JACKSON, Miss. (WJTV) – States across the country, including all of Mississippi’s bordering states, have left the commonly used nonprofit, nonpartisan election data system known as ERIC.

However, 29 states, including the District of Columbia, use the Electronic Registration Information Center to maintain accurate voter rolls, detect illegal voting and boost voter registration.

States that are part of ERIC can compare their voter rolls with other states to help prevent voter fraud and reach out to unregistered voters. All of that for the price of a one-time membership fee of $25,000, annual membership dues and more.

“Not only that, but you also had to then pony up for the mail pieces that would go out to the eligible but unregistered,” said Secretary of State Michael Watson (R-Miss.).

With all of Mississippi’s bordering states leaving the database, the incentive to join is low.

“If you don’t have the states that are around you to help catch those voters that are maybe going across state lines, then the commonsense kind of goes out the door to join ERIC,” stated Watson.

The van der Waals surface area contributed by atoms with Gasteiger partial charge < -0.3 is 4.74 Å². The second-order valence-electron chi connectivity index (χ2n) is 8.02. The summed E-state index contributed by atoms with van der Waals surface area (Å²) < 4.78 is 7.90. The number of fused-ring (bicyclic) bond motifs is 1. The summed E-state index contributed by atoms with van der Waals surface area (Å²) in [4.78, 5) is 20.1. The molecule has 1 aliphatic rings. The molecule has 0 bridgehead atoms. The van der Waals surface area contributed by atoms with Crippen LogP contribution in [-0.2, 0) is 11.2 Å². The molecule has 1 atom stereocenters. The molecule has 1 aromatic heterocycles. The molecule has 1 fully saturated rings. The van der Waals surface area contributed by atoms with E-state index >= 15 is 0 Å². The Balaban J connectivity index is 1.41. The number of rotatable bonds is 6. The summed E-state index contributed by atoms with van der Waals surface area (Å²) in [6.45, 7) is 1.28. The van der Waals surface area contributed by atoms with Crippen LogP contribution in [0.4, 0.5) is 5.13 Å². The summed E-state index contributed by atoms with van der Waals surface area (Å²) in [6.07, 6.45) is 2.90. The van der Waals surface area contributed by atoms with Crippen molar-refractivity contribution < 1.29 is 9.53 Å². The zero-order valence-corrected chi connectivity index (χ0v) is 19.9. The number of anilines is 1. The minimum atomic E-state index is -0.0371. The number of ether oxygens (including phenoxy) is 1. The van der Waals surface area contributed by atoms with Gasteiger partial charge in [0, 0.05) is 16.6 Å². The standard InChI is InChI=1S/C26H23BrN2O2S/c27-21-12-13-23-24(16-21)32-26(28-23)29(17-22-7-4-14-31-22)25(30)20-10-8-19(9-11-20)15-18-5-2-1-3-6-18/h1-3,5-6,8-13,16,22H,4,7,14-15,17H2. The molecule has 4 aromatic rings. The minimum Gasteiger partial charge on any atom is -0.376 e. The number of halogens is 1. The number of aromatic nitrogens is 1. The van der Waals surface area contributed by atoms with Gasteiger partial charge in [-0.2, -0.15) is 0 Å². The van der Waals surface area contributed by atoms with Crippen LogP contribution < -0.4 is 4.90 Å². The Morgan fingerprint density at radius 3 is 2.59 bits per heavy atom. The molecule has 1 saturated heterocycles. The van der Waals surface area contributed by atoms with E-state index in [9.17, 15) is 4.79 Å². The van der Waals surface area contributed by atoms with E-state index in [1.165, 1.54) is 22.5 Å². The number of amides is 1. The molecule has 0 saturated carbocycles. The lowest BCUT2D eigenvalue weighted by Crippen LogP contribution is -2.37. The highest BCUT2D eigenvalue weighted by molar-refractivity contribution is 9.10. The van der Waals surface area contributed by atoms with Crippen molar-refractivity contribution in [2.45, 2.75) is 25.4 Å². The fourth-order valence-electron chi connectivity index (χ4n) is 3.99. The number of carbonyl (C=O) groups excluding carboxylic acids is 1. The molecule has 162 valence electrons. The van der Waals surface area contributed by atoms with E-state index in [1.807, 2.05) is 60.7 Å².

Overall, Mississippi is confident in its current practices, future agreements and local election commissioners to run their elections.

“We’ve got a meeting coming up with Alabama. We’ve been in contact with Florida. I’ve talked to Louisiana. The states just themselves are going back and forth to make sure that they’re checking each other’s voter rolls,” said Watson.

“It’s just a matter of crossing your T’s, dotting your I’s. Putting on an election with trained officials who are also like-minded in protecting our voters and their privacy. Mississippi has a great system. I’m always very confident in it,” said Rankin County Election Commissioner Tonya Rivers, District 3.